In Serbian and Croatian we have adjective "trom" which means:
moving with difficulty
It is implied that the slowness and sluggishness comes from heaviness. The word has an opposite meaning to words meaning springiness, lightness of movement, lightness.
In Makedonian we have word "tromav" which means cumbersome, clumsu.
And in Celtic languages.
of great weight, of high specific gravity, of heavy texture, stodgy, hard to digest, dense, thick, abundant, of great force or intensity, laborious, burdensome, grievous, severe, harsh, tyrannous
unsparing, sultry, oppressive, weighty, profound, important (heavy), dull, tedious, laboured, drowsy, deep, slumberous, oppressed, sad
Old Irish "trom"
heavy (weight), heavy, severe, grievous, difficult, sad, sorrowful, great, vast, powerful, mighty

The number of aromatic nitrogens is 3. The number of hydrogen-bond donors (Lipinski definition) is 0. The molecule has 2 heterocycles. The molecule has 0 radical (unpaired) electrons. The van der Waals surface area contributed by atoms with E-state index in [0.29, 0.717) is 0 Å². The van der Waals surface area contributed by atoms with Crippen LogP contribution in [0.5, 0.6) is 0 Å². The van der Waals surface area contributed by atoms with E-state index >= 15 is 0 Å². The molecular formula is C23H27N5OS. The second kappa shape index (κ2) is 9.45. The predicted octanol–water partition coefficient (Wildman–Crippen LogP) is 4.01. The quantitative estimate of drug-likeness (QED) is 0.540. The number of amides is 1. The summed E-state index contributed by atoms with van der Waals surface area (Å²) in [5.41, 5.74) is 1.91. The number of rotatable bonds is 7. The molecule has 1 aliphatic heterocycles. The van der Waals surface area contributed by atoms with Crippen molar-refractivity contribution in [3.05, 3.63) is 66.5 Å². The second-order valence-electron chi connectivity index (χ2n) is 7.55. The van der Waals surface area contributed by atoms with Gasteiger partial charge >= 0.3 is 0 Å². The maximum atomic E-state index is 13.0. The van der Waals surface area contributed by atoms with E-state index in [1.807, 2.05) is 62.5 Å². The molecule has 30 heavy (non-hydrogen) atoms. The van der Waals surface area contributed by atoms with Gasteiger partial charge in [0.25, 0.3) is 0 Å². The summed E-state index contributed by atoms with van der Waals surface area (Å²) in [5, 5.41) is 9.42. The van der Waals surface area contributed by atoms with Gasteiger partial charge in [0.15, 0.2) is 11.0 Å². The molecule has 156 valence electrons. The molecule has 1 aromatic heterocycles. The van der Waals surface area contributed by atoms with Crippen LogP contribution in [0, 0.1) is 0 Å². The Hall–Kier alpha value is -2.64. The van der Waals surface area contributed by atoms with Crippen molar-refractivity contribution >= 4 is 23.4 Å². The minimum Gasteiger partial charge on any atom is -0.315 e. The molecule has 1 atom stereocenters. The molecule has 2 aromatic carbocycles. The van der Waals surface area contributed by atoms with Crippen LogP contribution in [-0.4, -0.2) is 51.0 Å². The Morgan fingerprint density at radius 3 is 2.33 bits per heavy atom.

Scottish Gaelic "trom"
heavy, hard, difficult, weighty, serious, depressed, melancholy, addicted (heavily into something), pregnant (with child)
heavy, substantial, dense, difficult, emphatic, intense, pregnant
literally and figuratively heavy
Apparently all these Celtic words come from Proto Celtic root "trummos" meaning heavy.
Where does the Serbian word comes from then?
I personally believe that it is a borrowing from Celtic languages. But how come we find this word only in Celtic languages and in Serbian (Croatian)? When was this word borrowed into Serbian (Croatian) and where?